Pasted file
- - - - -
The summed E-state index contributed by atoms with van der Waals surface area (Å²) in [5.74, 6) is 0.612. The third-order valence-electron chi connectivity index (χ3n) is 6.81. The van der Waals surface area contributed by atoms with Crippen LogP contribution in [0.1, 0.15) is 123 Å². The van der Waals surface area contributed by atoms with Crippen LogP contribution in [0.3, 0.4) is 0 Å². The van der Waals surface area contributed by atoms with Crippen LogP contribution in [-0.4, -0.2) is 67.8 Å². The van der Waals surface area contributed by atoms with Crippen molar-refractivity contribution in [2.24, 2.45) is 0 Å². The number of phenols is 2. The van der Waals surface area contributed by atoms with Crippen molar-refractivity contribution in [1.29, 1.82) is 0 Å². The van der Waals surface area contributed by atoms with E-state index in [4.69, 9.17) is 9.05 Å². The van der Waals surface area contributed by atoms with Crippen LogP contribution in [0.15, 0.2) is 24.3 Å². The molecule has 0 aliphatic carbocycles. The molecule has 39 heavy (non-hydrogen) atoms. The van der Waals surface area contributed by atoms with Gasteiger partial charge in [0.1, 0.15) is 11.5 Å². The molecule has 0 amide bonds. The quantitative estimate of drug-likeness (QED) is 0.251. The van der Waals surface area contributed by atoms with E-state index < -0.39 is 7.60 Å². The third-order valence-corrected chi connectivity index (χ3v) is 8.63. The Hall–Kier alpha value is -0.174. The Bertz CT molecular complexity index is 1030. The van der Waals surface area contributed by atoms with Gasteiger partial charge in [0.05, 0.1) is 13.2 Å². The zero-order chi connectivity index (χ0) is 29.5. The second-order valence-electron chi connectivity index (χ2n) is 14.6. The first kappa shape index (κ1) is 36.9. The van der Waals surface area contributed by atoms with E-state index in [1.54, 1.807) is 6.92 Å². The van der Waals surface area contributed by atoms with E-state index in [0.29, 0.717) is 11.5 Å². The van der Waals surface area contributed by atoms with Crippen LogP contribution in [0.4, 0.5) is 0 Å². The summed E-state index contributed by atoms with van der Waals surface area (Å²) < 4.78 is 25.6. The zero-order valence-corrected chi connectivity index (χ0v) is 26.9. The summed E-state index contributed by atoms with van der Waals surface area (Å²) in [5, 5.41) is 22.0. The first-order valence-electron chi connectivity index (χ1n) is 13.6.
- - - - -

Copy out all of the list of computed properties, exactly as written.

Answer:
The summed E-state index contributed by atoms with van der Waals surface area (Å²) in [5.74, 6) is 0.612. The third-order valence-electron chi connectivity index (χ3n) is 6.81. The van der Waals surface area contributed by atoms with Crippen LogP contribution in [0.1, 0.15) is 123 Å². The van der Waals surface area contributed by atoms with Crippen LogP contribution in [0.3, 0.4) is 0 Å². The van der Waals surface area contributed by atoms with Crippen LogP contribution in [-0.4, -0.2) is 67.8 Å². The van der Waals surface area contributed by atoms with Crippen molar-refractivity contribution in [2.24, 2.45) is 0 Å². The number of phenols is 2. The van der Waals surface area contributed by atoms with Crippen molar-refractivity contribution in [1.29, 1.82) is 0 Å². The van der Waals surface area contributed by atoms with E-state index in [4.69, 9.17) is 9.05 Å². The van der Waals surface area contributed by atoms with Crippen LogP contribution in [0.15, 0.2) is 24.3 Å². The molecule has 0 aliphatic carbocycles. The molecule has 39 heavy (non-hydrogen) atoms. The van der Waals surface area contributed by atoms with Gasteiger partial charge in [0.1, 0.15) is 11.5 Å². The molecule has 0 amide bonds. The quantitative estimate of drug-likeness (QED) is 0.251. The van der Waals surface area contributed by atoms with E-state index < -0.39 is 7.60 Å². The third-order valence-corrected chi connectivity index (χ3v) is 8.63. The Hall–Kier alpha value is -0.174. The Bertz CT molecular complexity index is 1030. The van der Waals surface area contributed by atoms with Gasteiger partial charge in [0.05, 0.1) is 13.2 Å². The zero-order chi connectivity index (χ0) is 29.5. The second-order valence-electron chi connectivity index (χ2n) is 14.6. The first kappa shape index (κ1) is 36.9. The van der Waals surface area contributed by atoms with E-state index in [1.54, 1.807) is 6.92 Å². The van der Waals surface area contributed by atoms with E-state index in [0.29, 0.717) is 11.5 Å². The van der Waals surface area contributed by atoms with Crippen LogP contribution in [0.4, 0.5) is 0 Å². The summed E-state index contributed by atoms with van der Waals surface area (Å²) < 4.78 is 25.6. The zero-order valence-corrected chi connectivity index (χ0v) is 26.9. The summed E-state index contributed by atoms with van der Waals surface area (Å²) in [5, 5.41) is 22.0. The first-order valence-electron chi connectivity index (χ1n) is 13.6.